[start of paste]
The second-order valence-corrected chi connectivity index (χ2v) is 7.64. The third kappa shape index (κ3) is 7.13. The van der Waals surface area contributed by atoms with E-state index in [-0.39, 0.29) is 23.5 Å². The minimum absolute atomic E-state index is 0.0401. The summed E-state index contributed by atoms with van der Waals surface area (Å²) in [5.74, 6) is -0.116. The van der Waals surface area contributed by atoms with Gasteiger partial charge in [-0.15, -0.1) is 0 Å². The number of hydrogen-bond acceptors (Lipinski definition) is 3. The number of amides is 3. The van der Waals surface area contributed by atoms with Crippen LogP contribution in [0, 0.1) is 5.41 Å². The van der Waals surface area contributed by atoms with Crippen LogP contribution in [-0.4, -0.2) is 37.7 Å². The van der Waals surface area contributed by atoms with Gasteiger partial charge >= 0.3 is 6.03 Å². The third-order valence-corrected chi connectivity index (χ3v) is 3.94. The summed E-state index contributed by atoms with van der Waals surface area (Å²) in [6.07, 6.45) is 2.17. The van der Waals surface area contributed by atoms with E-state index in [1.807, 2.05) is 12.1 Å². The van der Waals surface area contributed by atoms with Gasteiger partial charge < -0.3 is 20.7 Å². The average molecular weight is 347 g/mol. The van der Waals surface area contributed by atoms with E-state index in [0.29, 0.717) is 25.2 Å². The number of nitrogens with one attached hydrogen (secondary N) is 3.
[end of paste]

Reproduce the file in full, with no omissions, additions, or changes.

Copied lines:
The second-order valence-corrected chi connectivity index (χ2v) is 7.64. The third kappa shape index (κ3) is 7.13. The van der Waals surface area contributed by atoms with E-state index in [-0.39, 0.29) is 23.5 Å². The minimum absolute atomic E-state index is 0.0401. The summed E-state index contributed by atoms with van der Waals surface area (Å²) in [5.74, 6) is -0.116. The van der Waals surface area contributed by atoms with Gasteiger partial charge in [-0.15, -0.1) is 0 Å². The number of hydrogen-bond acceptors (Lipinski definition) is 3. The number of amides is 3. The van der Waals surface area contributed by atoms with Crippen LogP contribution in [0, 0.1) is 5.41 Å². The van der Waals surface area contributed by atoms with Crippen LogP contribution in [-0.4, -0.2) is 37.7 Å². The van der Waals surface area contributed by atoms with Gasteiger partial charge >= 0.3 is 6.03 Å². The third-order valence-corrected chi connectivity index (χ3v) is 3.94. The summed E-state index contributed by atoms with van der Waals surface area (Å²) in [6.07, 6.45) is 2.17. The van der Waals surface area contributed by atoms with E-state index in [1.807, 2.05) is 12.1 Å². The van der Waals surface area contributed by atoms with Gasteiger partial charge < -0.3 is 20.7 Å². The average molecular weight is 347 g/mol. The van der Waals surface area contributed by atoms with E-state index in [0.29, 0.717) is 25.2 Å². The number of nitrogens with one attached hydrogen (secondary N) is 3.